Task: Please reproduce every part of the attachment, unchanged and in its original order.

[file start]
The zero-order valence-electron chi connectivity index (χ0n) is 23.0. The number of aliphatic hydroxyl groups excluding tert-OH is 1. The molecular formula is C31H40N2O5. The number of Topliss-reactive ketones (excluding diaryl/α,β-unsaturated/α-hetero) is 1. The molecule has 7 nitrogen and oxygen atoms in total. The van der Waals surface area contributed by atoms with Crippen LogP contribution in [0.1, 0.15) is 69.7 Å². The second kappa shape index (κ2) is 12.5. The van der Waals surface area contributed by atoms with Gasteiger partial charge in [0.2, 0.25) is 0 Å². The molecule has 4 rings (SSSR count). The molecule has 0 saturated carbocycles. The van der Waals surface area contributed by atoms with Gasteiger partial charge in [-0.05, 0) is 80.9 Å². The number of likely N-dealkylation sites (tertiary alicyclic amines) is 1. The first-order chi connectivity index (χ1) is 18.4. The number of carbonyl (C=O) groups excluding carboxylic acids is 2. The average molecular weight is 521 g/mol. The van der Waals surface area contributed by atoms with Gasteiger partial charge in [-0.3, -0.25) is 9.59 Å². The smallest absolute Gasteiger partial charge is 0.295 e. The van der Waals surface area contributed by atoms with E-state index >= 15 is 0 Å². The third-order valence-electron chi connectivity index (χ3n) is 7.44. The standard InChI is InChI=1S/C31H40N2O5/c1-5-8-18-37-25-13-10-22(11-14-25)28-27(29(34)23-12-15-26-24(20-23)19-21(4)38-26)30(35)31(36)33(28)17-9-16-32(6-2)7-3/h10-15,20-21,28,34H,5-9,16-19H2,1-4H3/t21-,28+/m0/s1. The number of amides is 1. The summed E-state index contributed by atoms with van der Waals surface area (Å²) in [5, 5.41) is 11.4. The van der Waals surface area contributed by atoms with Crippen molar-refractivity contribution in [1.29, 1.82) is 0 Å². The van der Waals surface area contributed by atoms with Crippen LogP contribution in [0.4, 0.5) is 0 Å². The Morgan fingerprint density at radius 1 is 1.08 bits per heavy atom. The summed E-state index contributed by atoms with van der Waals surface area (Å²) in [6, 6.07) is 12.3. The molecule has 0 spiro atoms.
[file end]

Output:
The zero-order valence-electron chi connectivity index (χ0n) is 23.0. The number of aliphatic hydroxyl groups excluding tert-OH is 1. The molecular formula is C31H40N2O5. The number of Topliss-reactive ketones (excluding diaryl/α,β-unsaturated/α-hetero) is 1. The molecule has 7 nitrogen and oxygen atoms in total. The van der Waals surface area contributed by atoms with Crippen LogP contribution in [0.1, 0.15) is 69.7 Å². The second kappa shape index (κ2) is 12.5. The van der Waals surface area contributed by atoms with Gasteiger partial charge in [0.2, 0.25) is 0 Å². The molecule has 4 rings (SSSR count). The molecule has 0 saturated carbocycles. The van der Waals surface area contributed by atoms with Gasteiger partial charge in [-0.05, 0) is 80.9 Å². The number of likely N-dealkylation sites (tertiary alicyclic amines) is 1. The first-order chi connectivity index (χ1) is 18.4. The number of carbonyl (C=O) groups excluding carboxylic acids is 2. The average molecular weight is 521 g/mol. The van der Waals surface area contributed by atoms with Gasteiger partial charge in [-0.3, -0.25) is 9.59 Å². The smallest absolute Gasteiger partial charge is 0.295 e. The van der Waals surface area contributed by atoms with E-state index >= 15 is 0 Å². The third-order valence-electron chi connectivity index (χ3n) is 7.44. The standard InChI is InChI=1S/C31H40N2O5/c1-5-8-18-37-25-13-10-22(11-14-25)28-27(29(34)23-12-15-26-24(20-23)19-21(4)38-26)30(35)31(36)33(28)17-9-16-32(6-2)7-3/h10-15,20-21,28,34H,5-9,16-19H2,1-4H3/t21-,28+/m0/s1. The number of amides is 1. The summed E-state index contributed by atoms with van der Waals surface area (Å²) in [5, 5.41) is 11.4. The van der Waals surface area contributed by atoms with Crippen molar-refractivity contribution in [1.29, 1.82) is 0 Å². The van der Waals surface area contributed by atoms with Crippen LogP contribution in [0.4, 0.5) is 0 Å². The Morgan fingerprint density at radius 1 is 1.08 bits per heavy atom. The summed E-state index contributed by atoms with van der Waals surface area (Å²) in [6, 6.07) is 12.3. The molecule has 0 spiro atoms.